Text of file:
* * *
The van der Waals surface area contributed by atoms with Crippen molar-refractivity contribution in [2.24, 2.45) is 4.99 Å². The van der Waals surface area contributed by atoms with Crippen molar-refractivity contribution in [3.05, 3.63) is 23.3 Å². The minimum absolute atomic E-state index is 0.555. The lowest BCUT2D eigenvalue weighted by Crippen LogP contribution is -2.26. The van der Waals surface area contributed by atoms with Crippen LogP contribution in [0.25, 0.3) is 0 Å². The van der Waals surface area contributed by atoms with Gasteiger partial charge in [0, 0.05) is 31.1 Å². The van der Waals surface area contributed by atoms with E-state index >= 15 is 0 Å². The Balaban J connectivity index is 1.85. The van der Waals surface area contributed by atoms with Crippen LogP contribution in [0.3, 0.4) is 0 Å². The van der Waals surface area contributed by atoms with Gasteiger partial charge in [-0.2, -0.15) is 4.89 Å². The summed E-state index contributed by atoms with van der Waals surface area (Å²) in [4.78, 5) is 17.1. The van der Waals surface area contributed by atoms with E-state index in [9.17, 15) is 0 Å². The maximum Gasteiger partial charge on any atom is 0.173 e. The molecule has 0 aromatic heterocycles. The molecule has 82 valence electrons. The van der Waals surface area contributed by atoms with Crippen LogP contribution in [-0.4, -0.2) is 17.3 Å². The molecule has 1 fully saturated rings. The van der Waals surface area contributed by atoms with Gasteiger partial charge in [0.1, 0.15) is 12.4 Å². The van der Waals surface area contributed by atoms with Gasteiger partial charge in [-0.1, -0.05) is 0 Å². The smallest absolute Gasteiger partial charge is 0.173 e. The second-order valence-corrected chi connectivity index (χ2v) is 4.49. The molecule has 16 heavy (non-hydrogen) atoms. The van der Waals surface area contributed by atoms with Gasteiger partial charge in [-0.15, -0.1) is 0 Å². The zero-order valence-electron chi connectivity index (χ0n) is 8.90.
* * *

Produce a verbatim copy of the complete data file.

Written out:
The van der Waals surface area contributed by atoms with Crippen molar-refractivity contribution in [2.24, 2.45) is 4.99 Å². The van der Waals surface area contributed by atoms with Crippen molar-refractivity contribution in [3.05, 3.63) is 23.3 Å². The minimum absolute atomic E-state index is 0.555. The lowest BCUT2D eigenvalue weighted by Crippen LogP contribution is -2.26. The van der Waals surface area contributed by atoms with Crippen LogP contribution in [0.25, 0.3) is 0 Å². The van der Waals surface area contributed by atoms with Gasteiger partial charge in [0, 0.05) is 31.1 Å². The van der Waals surface area contributed by atoms with E-state index >= 15 is 0 Å². The Balaban J connectivity index is 1.85. The van der Waals surface area contributed by atoms with Crippen LogP contribution in [0.3, 0.4) is 0 Å². The van der Waals surface area contributed by atoms with Gasteiger partial charge in [-0.2, -0.15) is 4.89 Å². The summed E-state index contributed by atoms with van der Waals surface area (Å²) in [4.78, 5) is 17.1. The van der Waals surface area contributed by atoms with E-state index in [9.17, 15) is 0 Å². The maximum Gasteiger partial charge on any atom is 0.173 e. The molecule has 0 aromatic heterocycles. The molecule has 82 valence electrons. The van der Waals surface area contributed by atoms with Crippen LogP contribution in [-0.4, -0.2) is 17.3 Å². The molecule has 1 fully saturated rings. The van der Waals surface area contributed by atoms with Gasteiger partial charge in [0.1, 0.15) is 12.4 Å². The van der Waals surface area contributed by atoms with Gasteiger partial charge in [-0.1, -0.05) is 0 Å². The smallest absolute Gasteiger partial charge is 0.173 e. The second-order valence-corrected chi connectivity index (χ2v) is 4.49. The molecule has 16 heavy (non-hydrogen) atoms. The van der Waals surface area contributed by atoms with Gasteiger partial charge in [-0.15, -0.1) is 0 Å². The zero-order valence-electron chi connectivity index (χ0n) is 8.90.